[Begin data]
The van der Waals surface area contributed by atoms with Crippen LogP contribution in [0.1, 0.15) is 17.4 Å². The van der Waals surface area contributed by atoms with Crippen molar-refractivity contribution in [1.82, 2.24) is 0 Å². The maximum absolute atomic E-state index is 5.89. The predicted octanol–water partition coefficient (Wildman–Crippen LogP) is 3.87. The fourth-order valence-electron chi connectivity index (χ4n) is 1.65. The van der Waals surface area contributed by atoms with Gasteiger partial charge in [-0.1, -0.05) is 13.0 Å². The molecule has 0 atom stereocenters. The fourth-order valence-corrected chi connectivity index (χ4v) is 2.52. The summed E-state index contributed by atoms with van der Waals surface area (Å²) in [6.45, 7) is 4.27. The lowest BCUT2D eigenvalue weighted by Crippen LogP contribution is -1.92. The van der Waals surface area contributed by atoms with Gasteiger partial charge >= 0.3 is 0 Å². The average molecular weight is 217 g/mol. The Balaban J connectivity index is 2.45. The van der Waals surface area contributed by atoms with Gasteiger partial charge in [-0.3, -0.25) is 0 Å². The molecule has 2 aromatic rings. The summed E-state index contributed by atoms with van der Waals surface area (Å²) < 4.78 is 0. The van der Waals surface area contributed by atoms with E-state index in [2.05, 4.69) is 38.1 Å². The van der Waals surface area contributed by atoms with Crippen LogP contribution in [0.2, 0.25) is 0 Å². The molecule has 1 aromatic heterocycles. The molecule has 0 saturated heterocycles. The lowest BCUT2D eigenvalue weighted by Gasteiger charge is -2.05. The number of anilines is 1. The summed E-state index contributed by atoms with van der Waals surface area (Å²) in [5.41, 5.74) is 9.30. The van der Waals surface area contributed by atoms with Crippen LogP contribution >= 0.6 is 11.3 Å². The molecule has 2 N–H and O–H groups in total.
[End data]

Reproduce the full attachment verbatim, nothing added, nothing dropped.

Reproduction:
The van der Waals surface area contributed by atoms with Crippen LogP contribution in [0.1, 0.15) is 17.4 Å². The van der Waals surface area contributed by atoms with Crippen molar-refractivity contribution in [1.82, 2.24) is 0 Å². The maximum absolute atomic E-state index is 5.89. The predicted octanol–water partition coefficient (Wildman–Crippen LogP) is 3.87. The fourth-order valence-electron chi connectivity index (χ4n) is 1.65. The van der Waals surface area contributed by atoms with Gasteiger partial charge in [-0.1, -0.05) is 13.0 Å². The molecule has 0 atom stereocenters. The fourth-order valence-corrected chi connectivity index (χ4v) is 2.52. The summed E-state index contributed by atoms with van der Waals surface area (Å²) in [6.45, 7) is 4.27. The lowest BCUT2D eigenvalue weighted by Crippen LogP contribution is -1.92. The van der Waals surface area contributed by atoms with Gasteiger partial charge >= 0.3 is 0 Å². The average molecular weight is 217 g/mol. The Balaban J connectivity index is 2.45. The van der Waals surface area contributed by atoms with Gasteiger partial charge in [-0.3, -0.25) is 0 Å². The molecule has 2 aromatic rings. The summed E-state index contributed by atoms with van der Waals surface area (Å²) < 4.78 is 0. The van der Waals surface area contributed by atoms with E-state index in [2.05, 4.69) is 38.1 Å². The van der Waals surface area contributed by atoms with Crippen LogP contribution in [0.2, 0.25) is 0 Å². The molecule has 1 aromatic heterocycles. The molecule has 0 saturated heterocycles. The lowest BCUT2D eigenvalue weighted by Gasteiger charge is -2.05. The number of anilines is 1. The summed E-state index contributed by atoms with van der Waals surface area (Å²) in [5.41, 5.74) is 9.30. The van der Waals surface area contributed by atoms with Crippen LogP contribution >= 0.6 is 11.3 Å². The molecule has 2 N–H and O–H groups in total.